Tens of thousands of dinars are spent for each event. The same goes for television ads, not to mention the high costs of organizing a poll. All evidence would seem to indicate that 3ich Tounsi disposes of consequential financial means. Questioned by Nawaat on the topic, Selim Ben Hassen, president of 3ich Tounsi, is annoyed by the « presumption of guilt that weighs upon anyone who does something » and proceeds to briefly explain the association’s funding: « 3ich Tounsi is funded entirely by its members, people who have the means to do so. We have fairly strict criteria for funding: individuals of Tunisian nationality, no foreign countries, no foreign funders, no dirty money and conflicts of interest ». In the meantime, Nawaat obtained documents showing that financial transactions relating to the association’s activities went through the personal account of Selim Ben Hassen. Moreover, concordant accounts from different operators contracted by 3ich Tounsi attest that some payments were even made in cash.

3ich Tounsi poster at Rejim Maâtoug. A large temporary installation was set up there on June 18, 2018. Photo credit: 3ich Tounsi Facebook page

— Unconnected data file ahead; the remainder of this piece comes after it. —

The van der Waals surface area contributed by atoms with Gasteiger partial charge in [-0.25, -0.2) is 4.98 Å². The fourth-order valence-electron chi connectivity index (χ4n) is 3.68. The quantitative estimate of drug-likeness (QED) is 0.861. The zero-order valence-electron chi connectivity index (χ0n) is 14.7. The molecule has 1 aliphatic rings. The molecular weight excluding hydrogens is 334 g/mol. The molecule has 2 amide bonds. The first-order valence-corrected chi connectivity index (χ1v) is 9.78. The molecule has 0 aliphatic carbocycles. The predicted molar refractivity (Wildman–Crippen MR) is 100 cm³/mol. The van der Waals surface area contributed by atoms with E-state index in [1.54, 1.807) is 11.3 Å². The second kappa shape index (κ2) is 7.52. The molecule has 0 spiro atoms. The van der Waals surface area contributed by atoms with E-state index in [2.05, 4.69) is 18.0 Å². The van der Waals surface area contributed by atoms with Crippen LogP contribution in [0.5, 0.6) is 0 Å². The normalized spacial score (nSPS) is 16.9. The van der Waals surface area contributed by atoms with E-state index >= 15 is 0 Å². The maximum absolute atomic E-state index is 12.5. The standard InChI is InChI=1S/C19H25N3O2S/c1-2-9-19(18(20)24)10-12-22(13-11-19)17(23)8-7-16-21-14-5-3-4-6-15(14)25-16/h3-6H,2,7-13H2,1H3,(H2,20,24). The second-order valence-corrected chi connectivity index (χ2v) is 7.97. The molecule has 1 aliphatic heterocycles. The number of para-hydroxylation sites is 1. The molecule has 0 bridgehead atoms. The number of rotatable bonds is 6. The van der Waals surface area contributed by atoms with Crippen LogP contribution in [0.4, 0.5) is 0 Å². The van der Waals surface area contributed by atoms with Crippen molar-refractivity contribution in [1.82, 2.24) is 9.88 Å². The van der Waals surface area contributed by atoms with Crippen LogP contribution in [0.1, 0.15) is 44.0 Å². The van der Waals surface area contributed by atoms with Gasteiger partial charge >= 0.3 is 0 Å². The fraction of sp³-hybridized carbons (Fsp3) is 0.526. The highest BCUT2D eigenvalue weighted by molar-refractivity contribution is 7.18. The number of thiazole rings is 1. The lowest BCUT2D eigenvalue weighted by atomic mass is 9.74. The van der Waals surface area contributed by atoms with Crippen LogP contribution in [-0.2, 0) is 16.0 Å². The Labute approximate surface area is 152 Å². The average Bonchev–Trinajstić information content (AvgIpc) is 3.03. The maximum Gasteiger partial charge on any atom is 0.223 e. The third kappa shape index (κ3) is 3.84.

The funding question is not just about opacity, but about the motivations of the individuals « who have the means » and who believe in this initiative. When we ask association sponsor and member Olfa Terras Rambourg, she affirms that her involvement with 3ich Tounsi is « because I’m fed up with the humiliating situation that our country is in and because I don’t want to sit back with my arms crossed », and dismisses « for the moment » the possibility of her candidacy for a political position, in spite of rumors indicating otherwise. Rambourg’s case is all the more interesting given the notorious fact that her husband, Guillaume Rambourg, contributed to financing for Emmanuel Macron’s campaign in 2017.